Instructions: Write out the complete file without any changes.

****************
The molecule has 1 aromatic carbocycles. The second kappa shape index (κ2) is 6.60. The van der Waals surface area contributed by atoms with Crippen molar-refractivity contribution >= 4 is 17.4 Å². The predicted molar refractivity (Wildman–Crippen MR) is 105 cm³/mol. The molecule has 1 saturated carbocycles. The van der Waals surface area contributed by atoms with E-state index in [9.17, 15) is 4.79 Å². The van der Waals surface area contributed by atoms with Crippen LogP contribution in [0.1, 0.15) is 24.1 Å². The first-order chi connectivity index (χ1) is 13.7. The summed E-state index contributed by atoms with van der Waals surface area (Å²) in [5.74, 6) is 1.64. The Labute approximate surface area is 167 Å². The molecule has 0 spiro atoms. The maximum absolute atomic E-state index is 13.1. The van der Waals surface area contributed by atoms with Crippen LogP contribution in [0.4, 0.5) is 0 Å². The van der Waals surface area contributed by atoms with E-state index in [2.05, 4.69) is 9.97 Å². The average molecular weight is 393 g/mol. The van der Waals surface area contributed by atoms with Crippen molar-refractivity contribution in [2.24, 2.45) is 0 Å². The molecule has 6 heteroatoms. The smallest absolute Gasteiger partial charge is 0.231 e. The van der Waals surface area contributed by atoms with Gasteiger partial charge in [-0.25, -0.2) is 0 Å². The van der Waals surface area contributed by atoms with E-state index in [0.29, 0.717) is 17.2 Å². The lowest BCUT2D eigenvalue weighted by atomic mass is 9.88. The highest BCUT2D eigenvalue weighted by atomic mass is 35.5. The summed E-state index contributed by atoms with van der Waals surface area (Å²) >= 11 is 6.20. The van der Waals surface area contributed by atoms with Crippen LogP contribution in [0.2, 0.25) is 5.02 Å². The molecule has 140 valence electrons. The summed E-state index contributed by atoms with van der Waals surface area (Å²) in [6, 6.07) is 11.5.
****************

The molecule has 1 aromatic carbocycles. The second kappa shape index (κ2) is 6.60. The van der Waals surface area contributed by atoms with Crippen molar-refractivity contribution >= 4 is 17.4 Å². The predicted molar refractivity (Wildman–Crippen MR) is 105 cm³/mol. The molecule has 1 saturated carbocycles. The van der Waals surface area contributed by atoms with E-state index in [9.17, 15) is 4.79 Å². The van der Waals surface area contributed by atoms with Crippen LogP contribution in [0.1, 0.15) is 24.1 Å². The first-order chi connectivity index (χ1) is 13.7. The summed E-state index contributed by atoms with van der Waals surface area (Å²) in [5.74, 6) is 1.64. The Labute approximate surface area is 167 Å². The molecule has 0 spiro atoms. The maximum absolute atomic E-state index is 13.1. The van der Waals surface area contributed by atoms with Crippen LogP contribution in [0.4, 0.5) is 0 Å². The van der Waals surface area contributed by atoms with E-state index in [2.05, 4.69) is 9.97 Å². The average molecular weight is 393 g/mol. The van der Waals surface area contributed by atoms with Crippen molar-refractivity contribution in [2.24, 2.45) is 0 Å². The molecule has 6 heteroatoms. The smallest absolute Gasteiger partial charge is 0.231 e. The van der Waals surface area contributed by atoms with Gasteiger partial charge in [-0.25, -0.2) is 0 Å². The van der Waals surface area contributed by atoms with E-state index in [0.29, 0.717) is 17.2 Å². The lowest BCUT2D eigenvalue weighted by atomic mass is 9.88. The highest BCUT2D eigenvalue weighted by atomic mass is 35.5. The summed E-state index contributed by atoms with van der Waals surface area (Å²) >= 11 is 6.20. The van der Waals surface area contributed by atoms with Crippen LogP contribution in [0.2, 0.25) is 5.02 Å². The molecule has 140 valence electrons. The summed E-state index contributed by atoms with van der Waals surface area (Å²) in [6, 6.07) is 11.5.